I told you so: Local maglev projects are dead
By Joe Grata
Published: Wednesday, Feb. 22, 2012
Now and then, people like to gloat.
They enjoy a chance to be smug and say, "I told you so."
Today I'm gloating.
Two futuristic "maglev" train systems ballyhooed for the region have fallen by the wayside.
For years, I told you so.
One was a 54-mile, high-speed prototype supposed to reach speeds up to 300 mph between Pittsburgh International Airport and Greensburg, with stops in Pittsburgh and Monroeville.
The other was a 2.5-mile, low-speed, elevated "people mover" using 70-passenger cars to link California University of Pennsylvania campuses and several mid-points.
Both systems were to have employed state-of-art electromagnetic technology to levitate and propel vehicles along steel guideways. They also were said to spawn new industry and jobs.
Millions of tax dollars have been spent on unfulfilled, lofty promises to develop and build the maglev projects.
"Planners" of questionable expertise and motive and some well-intentioned, qualified engineers have been paid big bucks for their participation.
They duped the public.
They persuaded elected officials to lend support and obtain government funds at the expense of other transportation investments.
McKeesport-based Maglev Inc. spent 20 years toying with the high-speed system.
The Pennsylvania Department of Transportation became a "partner."
The company survived on $23 million in federal money, $7 million in state money and several union and corporate sponsorships.
Maglev tried to weasel another $28 million from the feds, but the state refused to put up more matching money.
Maglev Inc. officials repeatedly refused to divulge payroll information, expenses and fringe benefits.
Their public partners said they didn't know. Board meetings were private.
Minutes distributed to directors were prefaced "Confidential-Proprietary."
Thanks to a source, I learned that the salaries of the president and vice president had been doubled to $200,000 and $175,000 a year, respectively, in 2002, when federal money poured into the operation.
A former state lawmaker was rewarded with a still unknown "executive salary" as Maglev board chairman.
Not surprisingly, Maglev Inc. is now bankrupt.
Industrial equipment and office furniture that remains will be sold at a public auction on March 6.
We haven't heard of Cal U's once-ambitious maglev plans for a while. We probably won't.
U.S. Maglev Development Corp. of Pittsburgh shifted interest there only after its efforts were rejected to build a 2,200-foot-long, low-speed maglev system in Pittsburgh.
Officials continued to be paid as consultants and planners for their "work" at Cal U in conjunction with a private sector partner, San Diego-based General Atomics.
I once visited General Atomics for what was supposed to be a demonstration of its electromagnetic technology.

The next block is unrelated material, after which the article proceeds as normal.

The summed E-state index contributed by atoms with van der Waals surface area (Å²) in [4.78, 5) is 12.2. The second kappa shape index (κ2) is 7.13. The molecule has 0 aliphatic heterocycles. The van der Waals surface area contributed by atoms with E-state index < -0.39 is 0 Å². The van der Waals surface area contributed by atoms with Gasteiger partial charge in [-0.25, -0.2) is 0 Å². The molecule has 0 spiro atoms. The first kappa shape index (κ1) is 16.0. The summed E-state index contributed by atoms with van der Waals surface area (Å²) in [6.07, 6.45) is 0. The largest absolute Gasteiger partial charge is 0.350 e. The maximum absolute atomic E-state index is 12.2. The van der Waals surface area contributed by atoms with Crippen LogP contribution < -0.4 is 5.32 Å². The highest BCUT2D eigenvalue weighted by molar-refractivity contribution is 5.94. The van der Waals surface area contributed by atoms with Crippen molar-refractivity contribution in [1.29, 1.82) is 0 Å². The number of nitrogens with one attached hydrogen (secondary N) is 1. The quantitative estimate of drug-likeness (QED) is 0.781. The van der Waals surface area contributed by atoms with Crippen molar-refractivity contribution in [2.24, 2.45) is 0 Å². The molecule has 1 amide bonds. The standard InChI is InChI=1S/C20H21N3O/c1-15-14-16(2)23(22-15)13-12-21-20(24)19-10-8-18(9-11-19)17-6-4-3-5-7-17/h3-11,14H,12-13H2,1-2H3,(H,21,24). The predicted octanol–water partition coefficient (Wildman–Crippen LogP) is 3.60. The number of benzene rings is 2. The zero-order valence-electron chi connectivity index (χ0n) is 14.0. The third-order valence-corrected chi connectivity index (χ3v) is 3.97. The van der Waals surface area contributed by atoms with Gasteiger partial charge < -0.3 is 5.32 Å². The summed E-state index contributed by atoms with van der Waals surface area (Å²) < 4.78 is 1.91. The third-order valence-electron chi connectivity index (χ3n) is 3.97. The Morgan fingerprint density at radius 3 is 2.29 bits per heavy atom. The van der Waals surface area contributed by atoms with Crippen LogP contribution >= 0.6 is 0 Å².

Instead, officials showed off MRI components, unmanned drones and other futuristic projects.
They had conveniently disassembled the maglev test track before I got there.
In 2003 when the late U.S. Rep. John Murtha visited Cal U, the powerful Democrat from Johnstown promised money to fund the project and predicted the first half-mile could be in operation in 18 months.
In 2009, university officials announced construction on the first leg of the system could begin "almost immediately," but "almost" has never arrived.
Meanwhile, support and money for all maglev transportation projects has virtually disappeared.
Thought du jour - You can't soar with the eagles in the morning if you hoot with the owls at night.
Show commenting policy
TribLive commenting policy
You are solely responsible for your comments and by using TribLive.com you agree to our Terms of Service.
We moderate comments. Our goal is to provide substantive commentary for a general readership. By screening submissions, we provide a space where readers can share intelligent and informed commentary that enhances the quality of our news and information.
While most comments will be posted if they are on-topic and not abusive, moderating decisions are subjective. We will make them as carefully and consistently as we can. Because of the volume of reader comments, we cannot review individual moderation decisions with readers.
We value thoughtful comments representing a range of views that make their point quickly and politely. We make an effort to protect discussions from repeated comments either by the same reader or different readers.
We follow the same standards for taste as the daily newspaper. A few things we won't tolerate: personal attacks, obscenity, vulgarity, profanity (including expletives and letters followed by dashes), commercial promotion, impersonations, incoherence, proselytizing and SHOUTING. Don't include URLs to Web sites.
We do not edit comments. They are either approved or deleted. We reserve the right to edit a comment that is quoted or excerpted in an article. In this case, we may fix spelling and punctuation.
We welcome strong opinions and criticism of our work, but we don't want comments to become bogged down with discussions of our policies and we will moderate accordingly.
We appreciate it when readers and people quoted in articles or blog posts point out errors of fact or emphasis and will investigate all assertions. But these suggestions should be sent via e-mail. To avoid distracting other readers, we won't publish comments that suggest a correction. Instead, corrections will be made in a blog post or in an article.